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11 Language and Gender

11 Language and Gender - Language Society and Culture...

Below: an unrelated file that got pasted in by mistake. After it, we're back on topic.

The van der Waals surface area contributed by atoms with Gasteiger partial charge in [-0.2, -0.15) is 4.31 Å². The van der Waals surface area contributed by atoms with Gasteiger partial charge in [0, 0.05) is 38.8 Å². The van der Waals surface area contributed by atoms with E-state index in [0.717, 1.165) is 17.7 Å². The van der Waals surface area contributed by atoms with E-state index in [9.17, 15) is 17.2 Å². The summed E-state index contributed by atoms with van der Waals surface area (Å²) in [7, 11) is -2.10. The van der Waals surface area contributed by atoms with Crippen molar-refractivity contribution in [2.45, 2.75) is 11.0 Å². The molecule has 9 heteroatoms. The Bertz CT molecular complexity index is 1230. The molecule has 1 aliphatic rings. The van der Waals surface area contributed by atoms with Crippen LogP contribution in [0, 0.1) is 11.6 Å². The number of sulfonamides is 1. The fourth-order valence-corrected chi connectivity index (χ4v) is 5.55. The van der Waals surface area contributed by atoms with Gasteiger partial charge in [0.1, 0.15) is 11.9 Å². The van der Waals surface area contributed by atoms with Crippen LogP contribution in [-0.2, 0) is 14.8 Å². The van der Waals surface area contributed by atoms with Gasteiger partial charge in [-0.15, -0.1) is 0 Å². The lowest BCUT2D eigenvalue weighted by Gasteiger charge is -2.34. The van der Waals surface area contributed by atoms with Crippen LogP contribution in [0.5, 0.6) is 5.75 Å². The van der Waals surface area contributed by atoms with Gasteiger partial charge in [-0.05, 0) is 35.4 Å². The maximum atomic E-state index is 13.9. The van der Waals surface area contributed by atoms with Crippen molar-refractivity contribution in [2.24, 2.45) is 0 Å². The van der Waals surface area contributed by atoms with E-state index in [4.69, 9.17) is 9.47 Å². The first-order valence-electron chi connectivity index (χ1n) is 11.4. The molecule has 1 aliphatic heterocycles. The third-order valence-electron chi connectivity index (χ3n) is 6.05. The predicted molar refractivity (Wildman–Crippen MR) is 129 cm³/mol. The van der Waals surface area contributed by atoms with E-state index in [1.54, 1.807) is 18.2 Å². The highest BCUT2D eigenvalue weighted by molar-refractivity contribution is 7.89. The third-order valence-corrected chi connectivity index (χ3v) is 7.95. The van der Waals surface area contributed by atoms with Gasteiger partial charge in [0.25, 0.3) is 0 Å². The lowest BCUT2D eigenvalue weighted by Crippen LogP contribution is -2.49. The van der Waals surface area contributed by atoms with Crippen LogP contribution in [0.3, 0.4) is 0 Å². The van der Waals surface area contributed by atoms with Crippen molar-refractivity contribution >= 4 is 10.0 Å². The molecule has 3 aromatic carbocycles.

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Language, Society and Culture, Andrew Simpson, USC Language, Society and Culture Unit 11 Language and Gender This lecture considers the interaction of Gender with language, how men and women consistently speak in rather clearly different ways (and why they do so), and the degree to which language may be sexist. We will begin by looking at some simple examples of differences that have been observed in male and female speech in various cultures, first of all cases where men and women speak in quite different ways and then other situations where women and men use certain forms of speech with different degrees of frequency. Speech differences between men and women Perhaps the most famous example of the existence of clear differences in the speech of men and women in a single community is the case of the Carib people in the West Indies. In this tribe of Indians the men use many expressions which the women do not use, and the women use a whole variety of words which are not found in men’s speech. Historically this is due to the fact that long ago a group of Carib-speaking men invaded an area inhabited by Arawak-speaking people and killed all the men. The women who remained then continued to speak Arawak while their new husbands spoke Carib. Nowadays the Carib and Arawak languages have become largely mixed, but there are many words of Arawak origin which only occur in the speech of women, and many words of Carib origin which only males use. There are many other similar examples of the speech of men and women being different in a single ethnic group. In longhouse communities in the Amazon jungle the language used by a child’s mother is different from her father’s language because men must marry outside their own tribe and each tribe in the local area has a different language. In other groups one finds that certain sounds are pronounced differently in men’s and women’s speech. In Bengali in the beginnings of words women often use an [l] sound where men use an [n]. In Yana (N. America) the form of women’s words is sometimes shorter than men’s words due to the presence of a suffix in men’s speech: Yana women’s form men’s form ba ba-na ‘deer’ yaa yaa-na ‘person’ au au-na ‘fire’ In Zulu it is reported that a wife cannot mention the name of her father-in-law or his brothers. This taboo sometimes extends its influence further and if the names of these relatives have a prominent sound such as [z], it has been noted that a woman will not be 1
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